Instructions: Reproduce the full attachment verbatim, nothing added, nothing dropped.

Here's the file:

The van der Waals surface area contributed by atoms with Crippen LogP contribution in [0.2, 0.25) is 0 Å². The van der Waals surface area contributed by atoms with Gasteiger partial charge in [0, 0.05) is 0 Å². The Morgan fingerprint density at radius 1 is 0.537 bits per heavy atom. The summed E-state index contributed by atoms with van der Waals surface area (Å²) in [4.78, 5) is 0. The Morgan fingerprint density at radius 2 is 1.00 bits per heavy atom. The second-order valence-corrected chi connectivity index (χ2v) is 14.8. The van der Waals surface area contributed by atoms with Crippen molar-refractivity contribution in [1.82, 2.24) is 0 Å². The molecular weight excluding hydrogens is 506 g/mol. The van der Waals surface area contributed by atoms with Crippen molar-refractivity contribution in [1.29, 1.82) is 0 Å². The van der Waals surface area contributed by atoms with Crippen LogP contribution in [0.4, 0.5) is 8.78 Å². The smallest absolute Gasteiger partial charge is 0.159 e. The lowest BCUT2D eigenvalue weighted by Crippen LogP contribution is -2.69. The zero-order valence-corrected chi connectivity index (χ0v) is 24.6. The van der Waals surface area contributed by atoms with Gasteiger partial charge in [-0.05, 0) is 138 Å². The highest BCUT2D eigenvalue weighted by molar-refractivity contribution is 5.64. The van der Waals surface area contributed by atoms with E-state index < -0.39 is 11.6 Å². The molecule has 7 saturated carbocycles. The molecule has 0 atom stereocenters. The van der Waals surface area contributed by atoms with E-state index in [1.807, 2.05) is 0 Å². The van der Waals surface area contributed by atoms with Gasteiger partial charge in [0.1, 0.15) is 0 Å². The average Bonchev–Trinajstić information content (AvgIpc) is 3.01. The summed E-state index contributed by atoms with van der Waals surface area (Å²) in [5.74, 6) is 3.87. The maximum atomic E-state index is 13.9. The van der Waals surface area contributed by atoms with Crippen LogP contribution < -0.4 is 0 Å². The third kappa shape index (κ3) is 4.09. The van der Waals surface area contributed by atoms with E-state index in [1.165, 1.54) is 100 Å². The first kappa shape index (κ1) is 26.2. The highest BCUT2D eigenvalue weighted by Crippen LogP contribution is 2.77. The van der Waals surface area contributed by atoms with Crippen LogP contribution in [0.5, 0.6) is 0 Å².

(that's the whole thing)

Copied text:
The van der Waals surface area contributed by atoms with Crippen LogP contribution in [0.2, 0.25) is 0 Å². The van der Waals surface area contributed by atoms with Gasteiger partial charge in [0, 0.05) is 0 Å². The Morgan fingerprint density at radius 1 is 0.537 bits per heavy atom. The summed E-state index contributed by atoms with van der Waals surface area (Å²) in [4.78, 5) is 0. The Morgan fingerprint density at radius 2 is 1.00 bits per heavy atom. The second-order valence-corrected chi connectivity index (χ2v) is 14.8. The van der Waals surface area contributed by atoms with Crippen molar-refractivity contribution in [1.82, 2.24) is 0 Å². The molecular weight excluding hydrogens is 506 g/mol. The van der Waals surface area contributed by atoms with Crippen molar-refractivity contribution in [1.29, 1.82) is 0 Å². The van der Waals surface area contributed by atoms with Crippen LogP contribution in [0.4, 0.5) is 8.78 Å². The smallest absolute Gasteiger partial charge is 0.159 e. The lowest BCUT2D eigenvalue weighted by Crippen LogP contribution is -2.69. The zero-order valence-corrected chi connectivity index (χ0v) is 24.6. The van der Waals surface area contributed by atoms with Gasteiger partial charge in [-0.05, 0) is 138 Å². The highest BCUT2D eigenvalue weighted by molar-refractivity contribution is 5.64. The van der Waals surface area contributed by atoms with E-state index < -0.39 is 11.6 Å². The molecule has 7 saturated carbocycles. The molecule has 0 atom stereocenters. The van der Waals surface area contributed by atoms with E-state index in [1.807, 2.05) is 0 Å². The van der Waals surface area contributed by atoms with Gasteiger partial charge in [0.1, 0.15) is 0 Å². The average Bonchev–Trinajstić information content (AvgIpc) is 3.01. The summed E-state index contributed by atoms with van der Waals surface area (Å²) in [5.74, 6) is 3.87. The maximum atomic E-state index is 13.9. The van der Waals surface area contributed by atoms with Crippen LogP contribution < -0.4 is 0 Å². The third kappa shape index (κ3) is 4.09. The van der Waals surface area contributed by atoms with E-state index in [1.165, 1.54) is 100 Å². The first kappa shape index (κ1) is 26.2. The highest BCUT2D eigenvalue weighted by Crippen LogP contribution is 2.77. The van der Waals surface area contributed by atoms with Crippen LogP contribution in [0.5, 0.6) is 0 Å².